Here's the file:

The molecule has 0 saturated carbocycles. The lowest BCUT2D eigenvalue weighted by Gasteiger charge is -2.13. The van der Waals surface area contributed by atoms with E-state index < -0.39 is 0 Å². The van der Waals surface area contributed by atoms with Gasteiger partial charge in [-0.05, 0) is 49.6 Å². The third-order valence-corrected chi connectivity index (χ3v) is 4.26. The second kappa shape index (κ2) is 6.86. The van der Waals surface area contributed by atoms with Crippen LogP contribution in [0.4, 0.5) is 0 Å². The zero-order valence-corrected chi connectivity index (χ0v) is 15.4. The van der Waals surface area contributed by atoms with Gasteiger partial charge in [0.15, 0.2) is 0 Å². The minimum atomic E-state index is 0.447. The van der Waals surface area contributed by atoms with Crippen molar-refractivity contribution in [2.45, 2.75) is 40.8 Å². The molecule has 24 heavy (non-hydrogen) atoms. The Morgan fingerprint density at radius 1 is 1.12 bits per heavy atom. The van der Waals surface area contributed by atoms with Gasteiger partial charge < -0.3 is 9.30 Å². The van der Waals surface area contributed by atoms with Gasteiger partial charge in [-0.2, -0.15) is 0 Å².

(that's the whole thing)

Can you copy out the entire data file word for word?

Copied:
The molecule has 0 saturated carbocycles. The lowest BCUT2D eigenvalue weighted by Gasteiger charge is -2.13. The van der Waals surface area contributed by atoms with E-state index < -0.39 is 0 Å². The van der Waals surface area contributed by atoms with Gasteiger partial charge in [-0.05, 0) is 49.6 Å². The third-order valence-corrected chi connectivity index (χ3v) is 4.26. The second kappa shape index (κ2) is 6.86. The van der Waals surface area contributed by atoms with Crippen LogP contribution in [0.4, 0.5) is 0 Å². The zero-order valence-corrected chi connectivity index (χ0v) is 15.4. The van der Waals surface area contributed by atoms with Gasteiger partial charge in [0.15, 0.2) is 0 Å². The minimum atomic E-state index is 0.447. The van der Waals surface area contributed by atoms with Crippen molar-refractivity contribution in [2.45, 2.75) is 40.8 Å². The molecule has 24 heavy (non-hydrogen) atoms. The Morgan fingerprint density at radius 1 is 1.12 bits per heavy atom. The van der Waals surface area contributed by atoms with Gasteiger partial charge < -0.3 is 9.30 Å². The van der Waals surface area contributed by atoms with Gasteiger partial charge in [-0.2, -0.15) is 0 Å².